Just a few doors down from Traffic Jam & Snug lies Jolly Pumpkin Artisan Ales. Though it was originally established in downtown Dexter in 2004 by Ron and Laura Jeffries, it has since opened several locations throughout the state, including Detroit, Traverse City, and Ann Arbor, to name a few. Jolly Pumpkin is even planning a new location in Dearborn, slated to open later this year.
The Detroit location opened its doors in April 2015. According to general manager Kelly VanderEyk, the Jeffries “wanted to get in with the Detroit market because they knew it was up-and-coming.” It turns out they were right: the Detroit location of Jolly Pumpkin has been met with great success, earning inclusion on several Detroit brewery tours and regularly hosting out-of-town tourist groups, according to VanderEyk. “We’ve become kind of a Midtown staple, which is nice,” she noted.
Jolly Pumpkin’s social media and events coordinator, Keifer Fillinger, explained that Ron Jeffries’ interest in craft brewing dates back several years. Jeffries, he says, “has been brewing professionally around Michigan since the mid ‘90s.” Fillinger explained that Jeffries was attracted to “the open fermented beers of Belgium,” adding that these Belgium-inspired sour beers are part of what make Jolly Pumpkin unique: “Many of these beers contained wild yeast and were purposely sour. At that time, there were no beers like this in the States, especially done in the same style of 100 percent wood aged sour beer.”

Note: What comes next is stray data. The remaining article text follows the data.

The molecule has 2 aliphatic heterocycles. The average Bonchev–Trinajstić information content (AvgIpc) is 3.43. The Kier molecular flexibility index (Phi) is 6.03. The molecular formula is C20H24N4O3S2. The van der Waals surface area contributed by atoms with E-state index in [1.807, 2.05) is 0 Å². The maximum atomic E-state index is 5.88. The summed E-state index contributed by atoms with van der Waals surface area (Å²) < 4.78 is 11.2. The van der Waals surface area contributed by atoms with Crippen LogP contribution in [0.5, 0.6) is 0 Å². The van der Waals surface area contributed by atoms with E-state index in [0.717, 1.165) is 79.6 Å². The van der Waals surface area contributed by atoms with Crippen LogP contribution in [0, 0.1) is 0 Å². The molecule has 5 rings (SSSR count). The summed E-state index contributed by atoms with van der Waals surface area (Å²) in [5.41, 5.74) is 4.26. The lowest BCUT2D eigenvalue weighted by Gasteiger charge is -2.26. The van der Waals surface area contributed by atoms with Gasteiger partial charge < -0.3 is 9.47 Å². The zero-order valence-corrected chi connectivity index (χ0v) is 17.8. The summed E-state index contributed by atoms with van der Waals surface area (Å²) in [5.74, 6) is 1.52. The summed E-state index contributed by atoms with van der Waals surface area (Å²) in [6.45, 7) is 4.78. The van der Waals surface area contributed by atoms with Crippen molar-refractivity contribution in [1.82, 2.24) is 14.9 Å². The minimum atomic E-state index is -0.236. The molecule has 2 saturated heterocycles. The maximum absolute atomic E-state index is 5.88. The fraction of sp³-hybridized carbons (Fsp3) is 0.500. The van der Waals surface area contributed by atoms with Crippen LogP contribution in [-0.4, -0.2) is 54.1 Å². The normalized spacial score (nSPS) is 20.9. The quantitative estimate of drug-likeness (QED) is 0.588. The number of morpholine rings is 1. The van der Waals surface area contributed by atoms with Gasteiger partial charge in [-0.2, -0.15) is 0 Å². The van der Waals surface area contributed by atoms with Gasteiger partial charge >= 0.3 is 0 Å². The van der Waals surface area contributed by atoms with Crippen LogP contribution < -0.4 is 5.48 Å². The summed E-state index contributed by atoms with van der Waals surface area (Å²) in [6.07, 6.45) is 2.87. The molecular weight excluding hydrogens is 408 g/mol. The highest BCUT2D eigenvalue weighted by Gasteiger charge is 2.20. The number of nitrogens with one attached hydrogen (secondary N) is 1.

“Sour beer is very different,” VanderEyk noted, “it’s definitely very unique and it brings a lot of complex flavors.”
Both VanderEyk and Fillinger agreed that their most popular beer is La Roja, a Franco-Belgian-style sour amber ale with caramel fruit and spice undertones. “La Roja is popular due to both its complexity as well as its higher acidity,” Fillinger pointed out. “This beer is very complex due to it being a blend of many different barrels of La Roja, so no two batches are going to be the same.” Fillinger explained that the name Jolly Pumpkin can sometimes lead to a bit of confusion. “Most of our beers do not contain pumpkin,” he pointed out, adding that when the Jeffries were coming up with company names, “Jolly Pumpkin is the one that, when said, always brought a smile.”
Located in Detroit’s Rivertown district, about a 15-minute drive from Jolly Pumpkin and Traffic Jam & Snug, is Atwater Brewery. Founded in 1997 by Scott Henderson, Atwater’s website explains that “the original owner’s reasoning and focus was to bring back the Bohemian-style lager that Stroh’s Brewing Company had made famous in the mid-1800’s.”
According to Atwater’s website, Henderson went over to Germany, bought a brewhouse, and learned how to make traditional German-style lagers. In 2005, Mark Reith purchased the brewery from Henderson. Over the years, Atwater has spread throughout Michigan, opening locations in Grosse Pointe Park and Grand Rapids.
Atwater Brewery prides itself on its distinctive and unique German-style lagers. Atwater’s master brewer, Chris Else, says that lagers are what makes the brewery stand out. “One of our specialties is making some of these classic German lagers,” adding, “that’s sort of what the backbone of what Atwater’s about.”